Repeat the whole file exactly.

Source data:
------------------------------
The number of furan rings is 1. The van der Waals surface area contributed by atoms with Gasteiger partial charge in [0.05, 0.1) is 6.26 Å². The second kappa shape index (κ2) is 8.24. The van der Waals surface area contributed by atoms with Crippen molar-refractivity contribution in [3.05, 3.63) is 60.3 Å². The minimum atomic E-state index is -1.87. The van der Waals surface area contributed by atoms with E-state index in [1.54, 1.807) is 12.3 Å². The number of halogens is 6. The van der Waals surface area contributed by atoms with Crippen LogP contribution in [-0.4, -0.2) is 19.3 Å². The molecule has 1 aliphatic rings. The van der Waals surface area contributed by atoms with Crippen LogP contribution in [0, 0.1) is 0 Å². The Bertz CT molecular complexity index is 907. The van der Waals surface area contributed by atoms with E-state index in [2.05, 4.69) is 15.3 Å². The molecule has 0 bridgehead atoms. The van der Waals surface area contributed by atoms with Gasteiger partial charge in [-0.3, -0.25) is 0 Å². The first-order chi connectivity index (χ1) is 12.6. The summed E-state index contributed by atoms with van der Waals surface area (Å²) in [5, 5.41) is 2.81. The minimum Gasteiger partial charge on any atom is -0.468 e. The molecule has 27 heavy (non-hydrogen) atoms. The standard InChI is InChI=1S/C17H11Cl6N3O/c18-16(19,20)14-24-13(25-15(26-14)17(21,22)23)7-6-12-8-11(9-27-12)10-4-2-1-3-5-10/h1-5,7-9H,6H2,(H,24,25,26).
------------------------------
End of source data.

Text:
The number of furan rings is 1. The van der Waals surface area contributed by atoms with Gasteiger partial charge in [0.05, 0.1) is 6.26 Å². The second kappa shape index (κ2) is 8.24. The van der Waals surface area contributed by atoms with Crippen molar-refractivity contribution in [3.05, 3.63) is 60.3 Å². The minimum atomic E-state index is -1.87. The van der Waals surface area contributed by atoms with E-state index in [1.54, 1.807) is 12.3 Å². The number of halogens is 6. The van der Waals surface area contributed by atoms with Crippen LogP contribution in [-0.4, -0.2) is 19.3 Å². The molecule has 1 aliphatic rings. The van der Waals surface area contributed by atoms with Crippen LogP contribution in [0, 0.1) is 0 Å². The Bertz CT molecular complexity index is 907. The van der Waals surface area contributed by atoms with E-state index in [2.05, 4.69) is 15.3 Å². The molecule has 0 bridgehead atoms. The van der Waals surface area contributed by atoms with Gasteiger partial charge in [-0.3, -0.25) is 0 Å². The first-order chi connectivity index (χ1) is 12.6. The summed E-state index contributed by atoms with van der Waals surface area (Å²) in [5, 5.41) is 2.81. The minimum Gasteiger partial charge on any atom is -0.468 e. The molecule has 27 heavy (non-hydrogen) atoms. The standard InChI is InChI=1S/C17H11Cl6N3O/c18-16(19,20)14-24-13(25-15(26-14)17(21,22)23)7-6-12-8-11(9-27-12)10-4-2-1-3-5-10/h1-5,7-9H,6H2,(H,24,25,26).